JAMA Journal Retracts Well-Publicized Paper Linking Doctor Burnout to Patient Safety

Retraction Watch Staff

May 26, 2020

A JAMA journal has retracted a 2018 paper linking physician burnout to poor patient care, after a misconduct inquiry found evidence of shoddy work but not data fabrication.

The article, "Association between physician burnout and patient safety, professionalism, and patient satisfaction: a systematic review and meta-analysis," was published in JAMA Internal Medicine by a group based at the National Institute for Health Research Greater Manchester Patient Safety Translational Research Centre, in England. The journal also published a commentary on the article and three letters to the editor, which have been flagged to indicate the new retraction.

The paper — which concluded that burned-out doctors might be jeopardizing the well-being of their patients — received a significant amount of coverage in the media, with stories trumpeting the take-home message that:

physicians with burnout are twice as likely to be involved in patient safety incidents, twice as likely to deliver suboptimal care to patients owing to low professionalism, and 3 times more likely to receive low satisfaction ratings from patients

It has also been cited 138 times, according to Clarivate Analytics' Web of Science, making it a "Hot Paper" and a "Highly Cited Paper."

But it also drew some criticism, some of which prompted a response from the authors that the editors published in April 2019 in which they acknowledged potential shortcomings of their analysis but stood by their conclusions.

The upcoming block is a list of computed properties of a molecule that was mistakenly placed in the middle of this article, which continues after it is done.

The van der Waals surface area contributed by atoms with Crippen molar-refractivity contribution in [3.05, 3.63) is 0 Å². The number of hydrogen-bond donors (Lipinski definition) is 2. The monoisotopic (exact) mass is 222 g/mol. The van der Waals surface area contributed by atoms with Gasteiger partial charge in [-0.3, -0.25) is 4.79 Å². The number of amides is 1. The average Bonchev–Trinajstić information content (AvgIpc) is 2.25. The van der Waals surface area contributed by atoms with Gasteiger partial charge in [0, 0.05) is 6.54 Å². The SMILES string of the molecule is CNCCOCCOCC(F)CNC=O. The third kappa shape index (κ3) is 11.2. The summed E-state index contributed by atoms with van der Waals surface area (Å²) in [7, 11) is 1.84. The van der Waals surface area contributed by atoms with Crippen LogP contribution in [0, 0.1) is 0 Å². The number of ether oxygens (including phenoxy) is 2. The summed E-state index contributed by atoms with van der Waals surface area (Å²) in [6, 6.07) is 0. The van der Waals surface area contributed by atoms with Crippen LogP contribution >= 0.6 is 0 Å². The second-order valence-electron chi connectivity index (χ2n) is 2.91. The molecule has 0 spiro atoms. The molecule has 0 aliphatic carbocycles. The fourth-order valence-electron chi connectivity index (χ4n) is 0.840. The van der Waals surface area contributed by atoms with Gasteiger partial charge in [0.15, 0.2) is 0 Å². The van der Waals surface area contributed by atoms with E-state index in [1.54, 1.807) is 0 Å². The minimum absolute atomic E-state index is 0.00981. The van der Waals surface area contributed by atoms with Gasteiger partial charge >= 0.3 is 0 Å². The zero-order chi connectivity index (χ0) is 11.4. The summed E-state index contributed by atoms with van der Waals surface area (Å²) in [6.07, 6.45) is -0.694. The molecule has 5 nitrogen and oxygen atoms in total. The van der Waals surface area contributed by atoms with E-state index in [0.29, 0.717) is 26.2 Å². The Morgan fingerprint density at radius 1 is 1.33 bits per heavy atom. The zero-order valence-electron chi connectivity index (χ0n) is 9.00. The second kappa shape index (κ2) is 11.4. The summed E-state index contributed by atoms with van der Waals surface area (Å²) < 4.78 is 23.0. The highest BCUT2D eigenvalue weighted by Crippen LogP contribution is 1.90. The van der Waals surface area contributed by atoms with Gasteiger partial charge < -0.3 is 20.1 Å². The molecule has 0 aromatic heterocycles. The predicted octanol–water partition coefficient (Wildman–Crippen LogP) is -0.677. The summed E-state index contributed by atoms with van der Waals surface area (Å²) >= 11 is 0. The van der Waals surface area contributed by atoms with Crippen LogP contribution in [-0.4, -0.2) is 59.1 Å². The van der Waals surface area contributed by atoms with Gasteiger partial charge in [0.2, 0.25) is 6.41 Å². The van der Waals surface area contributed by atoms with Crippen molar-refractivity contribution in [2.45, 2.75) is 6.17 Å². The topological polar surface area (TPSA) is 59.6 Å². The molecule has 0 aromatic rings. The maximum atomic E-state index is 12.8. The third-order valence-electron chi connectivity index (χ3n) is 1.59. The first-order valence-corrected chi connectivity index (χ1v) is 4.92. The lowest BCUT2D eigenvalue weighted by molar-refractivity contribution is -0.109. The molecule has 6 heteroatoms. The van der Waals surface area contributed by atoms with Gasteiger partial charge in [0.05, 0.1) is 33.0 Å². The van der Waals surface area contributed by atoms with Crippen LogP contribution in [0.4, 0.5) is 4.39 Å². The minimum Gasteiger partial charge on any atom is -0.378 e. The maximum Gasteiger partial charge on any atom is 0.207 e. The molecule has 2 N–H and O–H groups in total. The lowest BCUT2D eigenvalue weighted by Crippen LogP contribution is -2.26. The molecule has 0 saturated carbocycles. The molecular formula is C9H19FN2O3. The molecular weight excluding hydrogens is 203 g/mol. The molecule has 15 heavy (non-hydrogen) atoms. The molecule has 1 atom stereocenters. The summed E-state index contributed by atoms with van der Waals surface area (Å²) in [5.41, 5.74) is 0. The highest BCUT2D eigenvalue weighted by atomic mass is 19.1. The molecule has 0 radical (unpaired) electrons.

According to the notice:

The University of Manchester Panel of Investigation has investigated concerns about the conduct of research following the reporting of errors in the Original Investigation, "Association Between Physician Burnout and Patient Safety, Professionalism, and Patient Satisfaction: A Systematic Review and Meta-analysis," 1–5 that was published online first on September 4, 2018, and in the October 2018 issue of JAMA Internal Medicine. We received a report from the University of Manchester indicating the following: "the Panel of Investigation found no evidence of intentional fabrication. However, due to flaws in the systematic review process, it is likely that there are additional errors in the publication. The Panel therefore cannot confirm that the results of the meta-analysis are wholly valid and recommend the paper be retracted." Thus, this article 1 has been retracted.

JAMA and its family of journals have been making wider use of the "retract and replace" approach for papers that do not have evidence of misconduct, but did not do so here.

We contacted first author Maria Panagioti, of the University of Manchester, who said she would comment for this post but did not get back to us again before press time. An email to the institution's research integrity office went unreturned.

This article originally appeared on Retraction Watch.

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